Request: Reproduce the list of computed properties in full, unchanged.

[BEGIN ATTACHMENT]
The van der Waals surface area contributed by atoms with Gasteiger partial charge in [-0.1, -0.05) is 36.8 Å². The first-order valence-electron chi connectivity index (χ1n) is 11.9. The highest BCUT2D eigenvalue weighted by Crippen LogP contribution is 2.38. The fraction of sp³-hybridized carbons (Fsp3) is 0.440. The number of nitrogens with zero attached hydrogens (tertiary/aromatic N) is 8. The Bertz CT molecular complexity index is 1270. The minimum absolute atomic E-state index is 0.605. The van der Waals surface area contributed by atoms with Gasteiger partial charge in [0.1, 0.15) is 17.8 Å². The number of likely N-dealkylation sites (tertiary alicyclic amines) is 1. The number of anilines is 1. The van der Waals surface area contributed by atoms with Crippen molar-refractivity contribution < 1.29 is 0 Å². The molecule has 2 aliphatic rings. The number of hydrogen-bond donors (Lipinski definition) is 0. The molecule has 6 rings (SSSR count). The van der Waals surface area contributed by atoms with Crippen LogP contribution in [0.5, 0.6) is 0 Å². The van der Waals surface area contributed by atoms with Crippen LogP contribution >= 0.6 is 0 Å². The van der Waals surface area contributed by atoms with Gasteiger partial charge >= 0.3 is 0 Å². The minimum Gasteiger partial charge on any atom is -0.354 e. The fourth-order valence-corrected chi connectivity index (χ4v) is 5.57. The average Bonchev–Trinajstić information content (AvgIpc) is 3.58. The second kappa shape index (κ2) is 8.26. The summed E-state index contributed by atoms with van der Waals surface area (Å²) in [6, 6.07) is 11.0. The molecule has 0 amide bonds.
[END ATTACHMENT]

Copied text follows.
The van der Waals surface area contributed by atoms with Gasteiger partial charge in [-0.1, -0.05) is 36.8 Å². The first-order valence-electron chi connectivity index (χ1n) is 11.9. The highest BCUT2D eigenvalue weighted by Crippen LogP contribution is 2.38. The fraction of sp³-hybridized carbons (Fsp3) is 0.440. The number of nitrogens with zero attached hydrogens (tertiary/aromatic N) is 8. The Bertz CT molecular complexity index is 1270. The minimum absolute atomic E-state index is 0.605. The van der Waals surface area contributed by atoms with Gasteiger partial charge in [0.1, 0.15) is 17.8 Å². The number of likely N-dealkylation sites (tertiary alicyclic amines) is 1. The number of anilines is 1. The van der Waals surface area contributed by atoms with Crippen molar-refractivity contribution < 1.29 is 0 Å². The molecule has 2 aliphatic rings. The number of hydrogen-bond donors (Lipinski definition) is 0. The molecule has 6 rings (SSSR count). The van der Waals surface area contributed by atoms with Crippen LogP contribution in [0.5, 0.6) is 0 Å². The van der Waals surface area contributed by atoms with Crippen LogP contribution >= 0.6 is 0 Å². The van der Waals surface area contributed by atoms with Gasteiger partial charge >= 0.3 is 0 Å². The minimum Gasteiger partial charge on any atom is -0.354 e. The fourth-order valence-corrected chi connectivity index (χ4v) is 5.57. The average Bonchev–Trinajstić information content (AvgIpc) is 3.58. The second kappa shape index (κ2) is 8.26. The summed E-state index contributed by atoms with van der Waals surface area (Å²) in [6, 6.07) is 11.0. The molecule has 0 amide bonds.